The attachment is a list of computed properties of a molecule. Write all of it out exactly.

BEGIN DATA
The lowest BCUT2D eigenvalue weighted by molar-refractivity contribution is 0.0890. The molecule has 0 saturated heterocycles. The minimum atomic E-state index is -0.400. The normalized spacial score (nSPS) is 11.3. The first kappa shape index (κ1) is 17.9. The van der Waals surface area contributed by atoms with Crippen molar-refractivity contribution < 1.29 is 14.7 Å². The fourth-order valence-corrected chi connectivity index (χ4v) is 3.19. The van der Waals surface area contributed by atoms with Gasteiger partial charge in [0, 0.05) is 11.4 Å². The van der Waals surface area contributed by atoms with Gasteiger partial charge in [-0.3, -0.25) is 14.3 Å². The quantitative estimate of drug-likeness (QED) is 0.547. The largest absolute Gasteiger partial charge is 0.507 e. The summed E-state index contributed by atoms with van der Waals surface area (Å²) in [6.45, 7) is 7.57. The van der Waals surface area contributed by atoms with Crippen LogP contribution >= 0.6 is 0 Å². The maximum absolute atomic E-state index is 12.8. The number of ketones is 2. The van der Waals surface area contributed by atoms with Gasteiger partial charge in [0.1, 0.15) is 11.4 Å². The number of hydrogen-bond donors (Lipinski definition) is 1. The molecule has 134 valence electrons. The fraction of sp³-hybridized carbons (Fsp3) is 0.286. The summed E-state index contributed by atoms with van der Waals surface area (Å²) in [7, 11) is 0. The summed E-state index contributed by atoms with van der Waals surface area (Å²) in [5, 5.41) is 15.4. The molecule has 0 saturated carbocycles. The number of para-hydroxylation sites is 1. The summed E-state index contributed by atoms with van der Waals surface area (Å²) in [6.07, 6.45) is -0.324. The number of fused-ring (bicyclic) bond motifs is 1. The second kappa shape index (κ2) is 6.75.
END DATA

The lowest BCUT2D eigenvalue weighted by molar-refractivity contribution is 0.0890. The molecule has 0 saturated heterocycles. The minimum atomic E-state index is -0.400. The normalized spacial score (nSPS) is 11.3. The first kappa shape index (κ1) is 17.9. The van der Waals surface area contributed by atoms with Crippen molar-refractivity contribution < 1.29 is 14.7 Å². The fourth-order valence-corrected chi connectivity index (χ4v) is 3.19. The van der Waals surface area contributed by atoms with Gasteiger partial charge in [0, 0.05) is 11.4 Å². The van der Waals surface area contributed by atoms with Gasteiger partial charge in [-0.3, -0.25) is 14.3 Å². The quantitative estimate of drug-likeness (QED) is 0.547. The largest absolute Gasteiger partial charge is 0.507 e. The summed E-state index contributed by atoms with van der Waals surface area (Å²) in [6.45, 7) is 7.57. The van der Waals surface area contributed by atoms with Crippen LogP contribution >= 0.6 is 0 Å². The maximum absolute atomic E-state index is 12.8. The number of ketones is 2. The van der Waals surface area contributed by atoms with Gasteiger partial charge in [0.1, 0.15) is 11.4 Å². The number of hydrogen-bond donors (Lipinski definition) is 1. The molecule has 134 valence electrons. The fraction of sp³-hybridized carbons (Fsp3) is 0.286. The summed E-state index contributed by atoms with van der Waals surface area (Å²) in [7, 11) is 0. The summed E-state index contributed by atoms with van der Waals surface area (Å²) in [5, 5.41) is 15.4. The molecule has 0 saturated carbocycles. The number of para-hydroxylation sites is 1. The summed E-state index contributed by atoms with van der Waals surface area (Å²) in [6.07, 6.45) is -0.324. The number of fused-ring (bicyclic) bond motifs is 1. The second kappa shape index (κ2) is 6.75.